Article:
More than 10,500 women from 13 different countries were questioned in Dove’s Global Beauty and Confidence Report with more than half admitting they won't be assertive in their opinion or stick to their decision if they aren't happy with the way they look.
The survey – which is the beauty company’s most comprehensive to date – also revealed that low body esteem seriously impacts a woman's ability to realise her potential, with nearly 85 per cent of women saying they opt out of important life activities – like job interviews – when they don't feel good about the way they look.
Perhaps most worryingly, nearly a huge 78 per cent of women said they feel some pressure to never make mistakes or show weakness.
“It is unsurprising that this research would show that women feel impacted in their workplace because of body image concerns,” said women’s health coordinator Meg Rayner-Thomas.
“If a person is feeling judged and like they are falling far short of pressure to fit a specific ideal, then it is probable that it would affect how they interact and contribute with their workplace,” she added.
Rayner-Thomas works with Women’s Health Action to promote the organisation’s healthy body image program – she told HRM that employers aren’t powerless in the fight against low body confidence.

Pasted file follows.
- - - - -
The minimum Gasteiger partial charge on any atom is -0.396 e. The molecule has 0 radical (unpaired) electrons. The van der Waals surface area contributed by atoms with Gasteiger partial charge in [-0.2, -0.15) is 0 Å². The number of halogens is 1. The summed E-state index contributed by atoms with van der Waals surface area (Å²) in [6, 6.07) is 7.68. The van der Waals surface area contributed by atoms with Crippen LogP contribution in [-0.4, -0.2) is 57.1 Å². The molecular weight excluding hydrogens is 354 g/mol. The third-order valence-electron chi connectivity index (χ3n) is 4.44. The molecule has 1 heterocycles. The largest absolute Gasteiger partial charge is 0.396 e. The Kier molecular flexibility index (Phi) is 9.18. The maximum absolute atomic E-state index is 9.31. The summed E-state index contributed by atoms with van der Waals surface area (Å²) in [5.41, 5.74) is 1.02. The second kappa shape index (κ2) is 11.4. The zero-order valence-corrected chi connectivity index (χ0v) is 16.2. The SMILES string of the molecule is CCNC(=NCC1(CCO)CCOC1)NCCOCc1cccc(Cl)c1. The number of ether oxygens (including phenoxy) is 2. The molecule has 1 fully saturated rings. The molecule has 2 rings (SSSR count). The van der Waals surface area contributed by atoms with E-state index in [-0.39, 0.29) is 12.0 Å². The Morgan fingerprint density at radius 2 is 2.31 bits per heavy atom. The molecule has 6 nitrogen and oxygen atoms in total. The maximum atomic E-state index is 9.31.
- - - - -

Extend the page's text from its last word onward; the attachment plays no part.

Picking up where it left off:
“Employers absolutely can take steps to promote body confidence in the workplace and encourage employees to feel comfortable sharing, being creative, taking risks, etc.
“One major step is for employers to acknowledge body diversity and create a workplace environment that is comfortable and accessible for all employees,” she suggests. “Another would be to have a workplace culture that discourages talk about diet or weight loss or even other aspects of appearance.
“Having a workplace that promotes diversity and inclusiveness can go a long way towards helping employees feel welcome and confident in their contributions,” she stressed.
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A new report is revealing the shocking extent to which women’s body issues are impacting their everyday lives – both personally and professionally – with one advocate calling on employers to address the situation.